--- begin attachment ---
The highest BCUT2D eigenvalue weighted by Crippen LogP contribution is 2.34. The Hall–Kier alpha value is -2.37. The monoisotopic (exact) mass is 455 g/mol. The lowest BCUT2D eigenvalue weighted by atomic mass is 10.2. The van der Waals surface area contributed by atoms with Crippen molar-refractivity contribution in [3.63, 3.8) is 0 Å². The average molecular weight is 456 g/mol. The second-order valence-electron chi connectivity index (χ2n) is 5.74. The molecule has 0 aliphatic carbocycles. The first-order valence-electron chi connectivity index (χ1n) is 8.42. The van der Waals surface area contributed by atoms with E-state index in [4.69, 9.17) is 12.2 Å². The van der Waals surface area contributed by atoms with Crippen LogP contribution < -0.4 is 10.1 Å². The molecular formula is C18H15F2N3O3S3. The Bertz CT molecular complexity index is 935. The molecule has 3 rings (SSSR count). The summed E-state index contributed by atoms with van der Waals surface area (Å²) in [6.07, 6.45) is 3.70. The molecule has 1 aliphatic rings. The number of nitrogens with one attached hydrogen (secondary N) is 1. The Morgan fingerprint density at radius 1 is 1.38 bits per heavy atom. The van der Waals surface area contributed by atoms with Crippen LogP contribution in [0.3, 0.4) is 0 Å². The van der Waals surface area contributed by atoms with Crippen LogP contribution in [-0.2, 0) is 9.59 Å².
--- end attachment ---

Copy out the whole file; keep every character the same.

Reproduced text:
The highest BCUT2D eigenvalue weighted by Crippen LogP contribution is 2.34. The Hall–Kier alpha value is -2.37. The monoisotopic (exact) mass is 455 g/mol. The lowest BCUT2D eigenvalue weighted by atomic mass is 10.2. The van der Waals surface area contributed by atoms with Crippen molar-refractivity contribution in [3.63, 3.8) is 0 Å². The average molecular weight is 456 g/mol. The second-order valence-electron chi connectivity index (χ2n) is 5.74. The molecule has 0 aliphatic carbocycles. The first-order valence-electron chi connectivity index (χ1n) is 8.42. The van der Waals surface area contributed by atoms with E-state index in [4.69, 9.17) is 12.2 Å². The van der Waals surface area contributed by atoms with Crippen LogP contribution < -0.4 is 10.1 Å². The molecular formula is C18H15F2N3O3S3. The Bertz CT molecular complexity index is 935. The molecule has 3 rings (SSSR count). The summed E-state index contributed by atoms with van der Waals surface area (Å²) in [6.07, 6.45) is 3.70. The molecule has 1 aliphatic rings. The number of nitrogens with one attached hydrogen (secondary N) is 1. The Morgan fingerprint density at radius 1 is 1.38 bits per heavy atom. The van der Waals surface area contributed by atoms with Crippen LogP contribution in [0.3, 0.4) is 0 Å². The van der Waals surface area contributed by atoms with Crippen LogP contribution in [-0.2, 0) is 9.59 Å².